onsiderations, and consequences fo
nWant to leave a fantastic legacy for your family? Want to keep your estate simple? Then you need to do some proper estate planning. And that does not mean just getting a will.
Most people say, “I just want to keep it simple.”
What people really mean is that they don’t want any complications for their families after they die. And that makes sense, doesn’t it?
But keeping it simple sometimes takes a fair bit of work, not to mention good planning. A simple will does not necessarily equate to a simple estate. In fact, simple wills are often the cause of estate lititgation.
Estate planning is not just about having a will. Wills are certainly a vital part of a harmonious deceased estate, but are not the only element., and there are many other considerations.
This is why our firm is called “The Will & All”, because we don’t do just the will. We are concerned to ensure that all necessary considerations are taken into account.
Good estate planning is about understanding the role of a will in transferring rights and property to others on death, and is also understanding how other financial resources are transferred, or pass on death.
This means understanding how jointly owned property will not necessarily form part of your estate, and understanding that it may not automatically go to your wife or husband, or your children.
It also means being aware of consequences of options and choices.
For example, the selection of your executor should not be based on a wish to treat all children equally. Your executor should be the person who is most appropriately qualified for the job. Naming all of your children as executor, can cause additional costs and delay in the administration of the estate, particularly where there is potential for lack of harmony between them, or where other estate planning issues have not been properly considered.
Considerations include: How do you provide for children from a previous relationship whilst still ensuring that your new partner and kids are also provided for? Do you know what will happen to your superannuation when you die? Who will run your business? What about existing family trusts?
It may not be appropriate or possible to share your estate equally between children. What if one of your children with special needs and requires their interest to be looked after by a trusted person? What if one of your beneficiaries is bankrupt or at risk of going bankrupt? Did you know that their inheritance could be taken by the trustee in bankruptcy to discharge the debt?
What if one of your beneficiaries experience relationship breakdown after they inherit from you? Did you know the Family Court can order that your child’s former spouse receive some or all of the inheritance your child receives from you?
And did you know that your superannuation may be paid to your estate, or it may not? In some cases the trustees of the super fund will decide where your superannuation will be paid. It could be that your superannuation death benefit is paid to someone not of your choosing, perhaps someone you would not have considered, leaving the beneficiary you thought would get it with few rights.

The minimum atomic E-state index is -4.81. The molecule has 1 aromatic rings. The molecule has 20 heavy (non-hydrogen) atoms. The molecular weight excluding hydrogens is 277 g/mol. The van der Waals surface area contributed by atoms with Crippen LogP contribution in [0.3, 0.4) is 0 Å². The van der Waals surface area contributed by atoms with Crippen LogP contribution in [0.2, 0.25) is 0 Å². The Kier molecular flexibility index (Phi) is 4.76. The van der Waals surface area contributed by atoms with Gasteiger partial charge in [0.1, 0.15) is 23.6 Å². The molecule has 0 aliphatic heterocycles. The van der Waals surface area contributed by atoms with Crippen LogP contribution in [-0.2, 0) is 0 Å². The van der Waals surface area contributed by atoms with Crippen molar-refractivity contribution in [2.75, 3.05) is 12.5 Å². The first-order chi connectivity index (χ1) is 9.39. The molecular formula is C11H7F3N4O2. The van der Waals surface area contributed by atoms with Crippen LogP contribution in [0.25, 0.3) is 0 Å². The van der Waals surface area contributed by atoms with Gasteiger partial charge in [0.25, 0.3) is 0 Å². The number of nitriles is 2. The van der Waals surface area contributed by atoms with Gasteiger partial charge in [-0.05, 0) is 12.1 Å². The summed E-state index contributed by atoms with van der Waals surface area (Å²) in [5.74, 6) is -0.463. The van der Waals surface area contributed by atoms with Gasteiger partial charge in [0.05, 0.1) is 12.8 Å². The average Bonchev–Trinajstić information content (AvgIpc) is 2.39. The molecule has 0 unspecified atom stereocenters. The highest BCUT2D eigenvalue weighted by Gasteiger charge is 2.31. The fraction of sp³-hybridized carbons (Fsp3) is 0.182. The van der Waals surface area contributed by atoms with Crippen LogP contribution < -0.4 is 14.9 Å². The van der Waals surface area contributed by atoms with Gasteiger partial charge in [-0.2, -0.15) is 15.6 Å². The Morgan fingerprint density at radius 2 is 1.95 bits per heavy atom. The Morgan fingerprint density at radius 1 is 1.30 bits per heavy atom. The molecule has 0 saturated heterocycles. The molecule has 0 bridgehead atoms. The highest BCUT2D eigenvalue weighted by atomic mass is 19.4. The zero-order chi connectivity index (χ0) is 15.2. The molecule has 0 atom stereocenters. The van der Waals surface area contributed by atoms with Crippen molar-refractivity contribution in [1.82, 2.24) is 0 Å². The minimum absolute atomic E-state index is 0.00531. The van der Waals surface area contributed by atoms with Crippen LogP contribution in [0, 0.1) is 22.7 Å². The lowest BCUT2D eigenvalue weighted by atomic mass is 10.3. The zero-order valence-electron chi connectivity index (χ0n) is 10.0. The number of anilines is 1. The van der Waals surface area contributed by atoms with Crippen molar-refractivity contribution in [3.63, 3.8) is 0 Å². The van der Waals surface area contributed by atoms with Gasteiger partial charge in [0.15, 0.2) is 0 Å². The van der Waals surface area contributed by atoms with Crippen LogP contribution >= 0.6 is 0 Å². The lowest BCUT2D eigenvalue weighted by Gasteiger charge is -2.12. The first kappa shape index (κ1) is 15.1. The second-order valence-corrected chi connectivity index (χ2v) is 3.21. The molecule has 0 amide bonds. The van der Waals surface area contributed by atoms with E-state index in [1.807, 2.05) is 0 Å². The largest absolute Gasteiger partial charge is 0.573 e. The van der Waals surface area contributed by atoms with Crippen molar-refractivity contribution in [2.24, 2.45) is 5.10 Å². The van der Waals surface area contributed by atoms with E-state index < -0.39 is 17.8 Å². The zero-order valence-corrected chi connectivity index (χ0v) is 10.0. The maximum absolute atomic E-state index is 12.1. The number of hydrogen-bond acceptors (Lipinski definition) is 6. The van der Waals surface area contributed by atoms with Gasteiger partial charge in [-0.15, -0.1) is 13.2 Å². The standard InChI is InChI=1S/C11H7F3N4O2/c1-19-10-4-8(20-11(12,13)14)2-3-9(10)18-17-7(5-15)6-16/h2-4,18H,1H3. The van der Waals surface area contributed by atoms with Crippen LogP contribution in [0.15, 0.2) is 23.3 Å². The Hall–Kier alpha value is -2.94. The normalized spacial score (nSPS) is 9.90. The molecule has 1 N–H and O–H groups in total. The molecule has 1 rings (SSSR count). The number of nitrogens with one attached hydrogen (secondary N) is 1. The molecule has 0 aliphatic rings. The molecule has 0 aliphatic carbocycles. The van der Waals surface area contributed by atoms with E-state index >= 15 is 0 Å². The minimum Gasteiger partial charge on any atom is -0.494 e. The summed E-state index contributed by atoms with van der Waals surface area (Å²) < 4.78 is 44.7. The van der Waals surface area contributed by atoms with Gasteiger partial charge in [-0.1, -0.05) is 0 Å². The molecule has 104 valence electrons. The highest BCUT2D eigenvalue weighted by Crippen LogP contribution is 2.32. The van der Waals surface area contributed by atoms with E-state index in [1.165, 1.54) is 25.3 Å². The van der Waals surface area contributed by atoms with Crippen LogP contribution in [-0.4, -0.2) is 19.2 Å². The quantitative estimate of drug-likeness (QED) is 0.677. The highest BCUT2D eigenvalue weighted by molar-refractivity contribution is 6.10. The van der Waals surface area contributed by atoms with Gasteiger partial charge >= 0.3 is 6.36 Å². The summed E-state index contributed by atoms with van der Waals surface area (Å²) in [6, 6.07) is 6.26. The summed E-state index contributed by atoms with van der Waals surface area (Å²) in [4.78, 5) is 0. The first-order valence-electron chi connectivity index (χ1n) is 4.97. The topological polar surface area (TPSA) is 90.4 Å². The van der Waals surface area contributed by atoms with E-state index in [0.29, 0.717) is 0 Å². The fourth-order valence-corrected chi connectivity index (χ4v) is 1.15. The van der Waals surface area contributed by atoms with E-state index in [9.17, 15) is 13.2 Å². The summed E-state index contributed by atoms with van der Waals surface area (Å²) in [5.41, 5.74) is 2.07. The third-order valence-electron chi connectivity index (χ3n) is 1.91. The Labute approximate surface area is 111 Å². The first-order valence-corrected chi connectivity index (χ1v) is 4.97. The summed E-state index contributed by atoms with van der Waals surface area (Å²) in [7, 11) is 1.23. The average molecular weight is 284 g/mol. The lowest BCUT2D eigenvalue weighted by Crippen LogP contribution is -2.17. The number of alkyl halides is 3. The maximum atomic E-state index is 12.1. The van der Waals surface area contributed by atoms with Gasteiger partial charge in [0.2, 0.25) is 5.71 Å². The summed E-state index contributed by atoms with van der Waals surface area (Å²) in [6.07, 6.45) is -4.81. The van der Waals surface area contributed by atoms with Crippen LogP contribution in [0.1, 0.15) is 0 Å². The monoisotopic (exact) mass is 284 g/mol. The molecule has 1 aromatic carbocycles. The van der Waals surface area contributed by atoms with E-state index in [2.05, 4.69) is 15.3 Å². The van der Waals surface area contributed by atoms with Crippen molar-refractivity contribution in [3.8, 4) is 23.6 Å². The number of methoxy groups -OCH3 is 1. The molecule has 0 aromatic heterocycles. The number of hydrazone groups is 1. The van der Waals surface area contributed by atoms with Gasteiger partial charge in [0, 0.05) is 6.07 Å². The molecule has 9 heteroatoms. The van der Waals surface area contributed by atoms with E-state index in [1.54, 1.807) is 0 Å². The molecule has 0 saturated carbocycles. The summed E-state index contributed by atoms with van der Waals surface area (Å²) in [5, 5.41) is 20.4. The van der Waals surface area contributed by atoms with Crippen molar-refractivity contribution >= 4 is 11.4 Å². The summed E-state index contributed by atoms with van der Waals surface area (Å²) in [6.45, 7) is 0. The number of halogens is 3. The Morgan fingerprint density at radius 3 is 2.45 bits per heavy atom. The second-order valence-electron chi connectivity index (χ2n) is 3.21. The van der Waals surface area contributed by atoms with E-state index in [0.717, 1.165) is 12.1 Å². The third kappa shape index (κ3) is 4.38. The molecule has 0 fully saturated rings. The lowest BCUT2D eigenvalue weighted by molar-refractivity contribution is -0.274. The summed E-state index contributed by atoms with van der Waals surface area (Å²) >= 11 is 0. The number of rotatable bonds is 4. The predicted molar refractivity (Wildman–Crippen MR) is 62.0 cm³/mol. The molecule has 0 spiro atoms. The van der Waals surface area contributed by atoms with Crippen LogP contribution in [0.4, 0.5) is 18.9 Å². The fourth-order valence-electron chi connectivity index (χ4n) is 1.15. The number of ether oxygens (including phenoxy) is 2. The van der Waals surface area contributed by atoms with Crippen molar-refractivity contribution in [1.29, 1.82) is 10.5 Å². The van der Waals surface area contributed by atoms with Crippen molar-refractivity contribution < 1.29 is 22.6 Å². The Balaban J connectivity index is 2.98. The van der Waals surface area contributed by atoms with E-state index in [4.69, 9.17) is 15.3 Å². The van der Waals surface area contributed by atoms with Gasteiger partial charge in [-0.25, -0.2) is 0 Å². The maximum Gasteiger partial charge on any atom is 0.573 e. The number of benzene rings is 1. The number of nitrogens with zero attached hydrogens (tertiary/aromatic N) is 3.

Do you think that your estate might be disputed by someone such as a child or girlfriend? Did you know there are strategies we can assist with to minimise the risk of estate disputes?
What happens if your will isn’t signed correctly, or the content makes no sense? This often happens when people “do their own wills”.
And what about your debts, what happens to them? Are you worried that your debt might be passed on to your family?
Did you know that you can leave your estate in a structure called a testamentary trust which provides asset protection from third parties such as the Family Court or bankruptcy, and the ability to generate wealth for your family?
There are answers to all of these problems but you won’t find these answers in a post office will kit, or be advised about them by a generalist solicitor, or a clerk at the Public Trustee.
The answers to these questions are further benefits of seeing an appropriately qualified solicitor with experience in estate planning.
It is possible to structure your affairs to minimise the risk of the estate litigation. It is also possible to structure your affairs so that your estate is administered simply, harmoniously, and inexpensively.
The costs involved in properly consulting with a solicitor for proper estate planning are minimal compared with those arising in contested estates or estates that are complicated because proper advice has not been taken before death. But even worse than the financial cost is the sadness and trauma that family members experience when an estate is left in a mess because a spouse or partner or parent has not taken the care to properly plan their estate.
Failing to plan your estate can have disastrous results, which are costly and take time to fix, if they can be fixed at all. Failing to plan your estate is a waste of an opportunity to ensure that the results of all your hard work are passed on in the best way to the people of your choosing.
An estate that can be administered simply, efficiently, inexpensively and with certainty because of your careful planning is the best inheritance you can leave your family!